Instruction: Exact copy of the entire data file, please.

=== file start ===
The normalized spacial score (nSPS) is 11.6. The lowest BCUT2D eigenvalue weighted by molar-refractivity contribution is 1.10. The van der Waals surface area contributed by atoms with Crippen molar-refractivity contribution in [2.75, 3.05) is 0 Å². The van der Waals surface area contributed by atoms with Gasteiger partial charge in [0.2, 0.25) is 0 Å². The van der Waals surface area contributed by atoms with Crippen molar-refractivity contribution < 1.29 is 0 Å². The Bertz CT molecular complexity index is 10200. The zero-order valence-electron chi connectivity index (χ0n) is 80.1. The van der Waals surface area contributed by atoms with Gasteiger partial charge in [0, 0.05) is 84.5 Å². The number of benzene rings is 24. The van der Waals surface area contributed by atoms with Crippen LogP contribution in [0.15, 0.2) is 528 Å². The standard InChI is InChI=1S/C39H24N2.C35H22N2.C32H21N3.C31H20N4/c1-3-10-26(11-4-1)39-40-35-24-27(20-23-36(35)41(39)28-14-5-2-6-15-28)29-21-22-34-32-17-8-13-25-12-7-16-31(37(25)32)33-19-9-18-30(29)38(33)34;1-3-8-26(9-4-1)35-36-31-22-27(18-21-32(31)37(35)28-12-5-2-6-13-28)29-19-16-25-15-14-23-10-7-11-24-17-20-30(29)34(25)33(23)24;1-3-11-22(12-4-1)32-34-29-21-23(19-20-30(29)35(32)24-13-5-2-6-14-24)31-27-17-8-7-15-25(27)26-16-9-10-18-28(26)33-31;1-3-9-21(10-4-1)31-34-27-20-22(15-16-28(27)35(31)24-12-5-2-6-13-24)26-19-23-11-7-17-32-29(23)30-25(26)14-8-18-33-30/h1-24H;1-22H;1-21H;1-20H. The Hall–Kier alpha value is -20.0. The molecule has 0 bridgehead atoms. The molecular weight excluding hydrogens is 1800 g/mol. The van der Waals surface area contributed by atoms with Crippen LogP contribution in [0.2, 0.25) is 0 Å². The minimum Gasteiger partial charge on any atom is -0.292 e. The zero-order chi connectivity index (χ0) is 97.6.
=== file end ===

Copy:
The normalized spacial score (nSPS) is 11.6. The lowest BCUT2D eigenvalue weighted by molar-refractivity contribution is 1.10. The van der Waals surface area contributed by atoms with Crippen molar-refractivity contribution in [2.75, 3.05) is 0 Å². The van der Waals surface area contributed by atoms with Gasteiger partial charge in [0.2, 0.25) is 0 Å². The van der Waals surface area contributed by atoms with Crippen molar-refractivity contribution < 1.29 is 0 Å². The Bertz CT molecular complexity index is 10200. The zero-order valence-electron chi connectivity index (χ0n) is 80.1. The van der Waals surface area contributed by atoms with Gasteiger partial charge in [0, 0.05) is 84.5 Å². The number of benzene rings is 24. The van der Waals surface area contributed by atoms with Crippen LogP contribution in [0.15, 0.2) is 528 Å². The standard InChI is InChI=1S/C39H24N2.C35H22N2.C32H21N3.C31H20N4/c1-3-10-26(11-4-1)39-40-35-24-27(20-23-36(35)41(39)28-14-5-2-6-15-28)29-21-22-34-32-17-8-13-25-12-7-16-31(37(25)32)33-19-9-18-30(29)38(33)34;1-3-8-26(9-4-1)35-36-31-22-27(18-21-32(31)37(35)28-12-5-2-6-13-28)29-19-16-25-15-14-23-10-7-11-24-17-20-30(29)34(25)33(23)24;1-3-11-22(12-4-1)32-34-29-21-23(19-20-30(29)35(32)24-13-5-2-6-14-24)31-27-17-8-7-15-25(27)26-16-9-10-18-28(26)33-31;1-3-9-21(10-4-1)31-34-27-20-22(15-16-28(27)35(31)24-12-5-2-6-13-24)26-19-23-11-7-17-32-29(23)30-25(26)14-8-18-33-30/h1-24H;1-22H;1-21H;1-20H. The Hall–Kier alpha value is -20.0. The molecule has 0 bridgehead atoms. The molecular weight excluding hydrogens is 1800 g/mol. The van der Waals surface area contributed by atoms with Crippen LogP contribution in [0.2, 0.25) is 0 Å². The minimum Gasteiger partial charge on any atom is -0.292 e. The zero-order chi connectivity index (χ0) is 97.6.